This study examines the impact of role prescriptions by international organisations on small state foreign and security policies. Focusing on Portugal, NATO and the EU, the study analyses primary sources (official documents) and blends role theory with insights of sociological institutionalism, finding empirical evidence of policy roles informed by prescribed appropriate standards of behaviour. The study uses a) sociological institutionalist views about the logic of appropriateness as a guiding frame, and b) international socialisation to account for internalisation of policy behaviour. This approach helps to validate a general set of conditions selected from the literature on international role prescriptions, in relation to NATO and the EU¿s CFSP (i.e., international position of these organisations, and prominence, endurance and concordance of the roles prescribed), and in relation to national role incorporation (national political rhetoric, policy planning and policy action).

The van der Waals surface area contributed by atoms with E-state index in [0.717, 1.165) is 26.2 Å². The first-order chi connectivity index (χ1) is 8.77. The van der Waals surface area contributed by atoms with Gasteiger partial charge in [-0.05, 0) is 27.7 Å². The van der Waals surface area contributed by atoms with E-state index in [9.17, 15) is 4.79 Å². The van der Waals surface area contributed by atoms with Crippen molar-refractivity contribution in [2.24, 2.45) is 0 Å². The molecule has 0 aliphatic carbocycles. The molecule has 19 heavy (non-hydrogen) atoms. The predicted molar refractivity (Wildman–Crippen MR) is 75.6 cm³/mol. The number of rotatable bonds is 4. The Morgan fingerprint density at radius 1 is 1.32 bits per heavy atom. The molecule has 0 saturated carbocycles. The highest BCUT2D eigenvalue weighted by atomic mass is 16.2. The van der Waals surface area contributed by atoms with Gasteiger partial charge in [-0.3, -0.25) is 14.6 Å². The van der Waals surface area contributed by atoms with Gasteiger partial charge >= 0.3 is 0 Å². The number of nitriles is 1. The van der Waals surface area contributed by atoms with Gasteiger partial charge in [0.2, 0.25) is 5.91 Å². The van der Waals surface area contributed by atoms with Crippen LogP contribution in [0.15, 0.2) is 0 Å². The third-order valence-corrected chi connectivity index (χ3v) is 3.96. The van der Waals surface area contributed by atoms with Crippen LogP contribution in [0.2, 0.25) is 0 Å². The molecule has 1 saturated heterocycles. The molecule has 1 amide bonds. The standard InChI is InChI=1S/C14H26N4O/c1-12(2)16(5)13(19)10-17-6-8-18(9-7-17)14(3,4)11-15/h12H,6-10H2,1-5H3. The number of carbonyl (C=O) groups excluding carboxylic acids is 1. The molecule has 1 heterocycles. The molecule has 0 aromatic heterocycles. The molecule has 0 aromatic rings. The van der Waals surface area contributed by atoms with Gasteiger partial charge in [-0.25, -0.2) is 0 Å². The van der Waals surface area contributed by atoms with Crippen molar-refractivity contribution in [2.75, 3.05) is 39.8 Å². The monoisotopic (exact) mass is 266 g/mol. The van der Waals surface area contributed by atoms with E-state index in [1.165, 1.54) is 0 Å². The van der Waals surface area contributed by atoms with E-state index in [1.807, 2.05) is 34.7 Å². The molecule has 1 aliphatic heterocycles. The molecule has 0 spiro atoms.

|Award date||23 Aug 2006|
|Place of Publication||Enschede|
|Publication status||Published - 2006|